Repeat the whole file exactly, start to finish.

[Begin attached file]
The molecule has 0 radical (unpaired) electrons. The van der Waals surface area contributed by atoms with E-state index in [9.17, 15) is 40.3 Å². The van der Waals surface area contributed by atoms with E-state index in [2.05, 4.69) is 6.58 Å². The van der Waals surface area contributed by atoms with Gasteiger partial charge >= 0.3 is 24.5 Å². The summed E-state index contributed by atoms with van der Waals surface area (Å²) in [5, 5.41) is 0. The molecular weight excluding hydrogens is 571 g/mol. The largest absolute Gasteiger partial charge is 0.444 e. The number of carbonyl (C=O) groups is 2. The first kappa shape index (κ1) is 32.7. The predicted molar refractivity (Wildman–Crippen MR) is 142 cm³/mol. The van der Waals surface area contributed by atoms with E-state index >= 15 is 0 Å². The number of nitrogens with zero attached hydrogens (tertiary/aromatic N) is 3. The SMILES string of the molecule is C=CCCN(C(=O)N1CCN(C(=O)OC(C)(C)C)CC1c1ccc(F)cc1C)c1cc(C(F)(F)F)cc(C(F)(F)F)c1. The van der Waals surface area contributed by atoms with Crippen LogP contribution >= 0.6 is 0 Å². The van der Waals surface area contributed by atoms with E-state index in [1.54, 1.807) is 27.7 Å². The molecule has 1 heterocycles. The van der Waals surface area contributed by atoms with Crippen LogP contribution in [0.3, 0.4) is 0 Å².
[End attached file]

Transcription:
The molecule has 0 radical (unpaired) electrons. The van der Waals surface area contributed by atoms with E-state index in [9.17, 15) is 40.3 Å². The van der Waals surface area contributed by atoms with E-state index in [2.05, 4.69) is 6.58 Å². The van der Waals surface area contributed by atoms with Gasteiger partial charge >= 0.3 is 24.5 Å². The summed E-state index contributed by atoms with van der Waals surface area (Å²) in [5, 5.41) is 0. The molecular weight excluding hydrogens is 571 g/mol. The largest absolute Gasteiger partial charge is 0.444 e. The number of carbonyl (C=O) groups is 2. The first kappa shape index (κ1) is 32.7. The predicted molar refractivity (Wildman–Crippen MR) is 142 cm³/mol. The van der Waals surface area contributed by atoms with E-state index >= 15 is 0 Å². The number of nitrogens with zero attached hydrogens (tertiary/aromatic N) is 3. The SMILES string of the molecule is C=CCCN(C(=O)N1CCN(C(=O)OC(C)(C)C)CC1c1ccc(F)cc1C)c1cc(C(F)(F)F)cc(C(F)(F)F)c1. The van der Waals surface area contributed by atoms with Crippen LogP contribution >= 0.6 is 0 Å². The van der Waals surface area contributed by atoms with E-state index in [1.54, 1.807) is 27.7 Å². The molecule has 1 heterocycles. The van der Waals surface area contributed by atoms with Crippen LogP contribution in [0.3, 0.4) is 0 Å².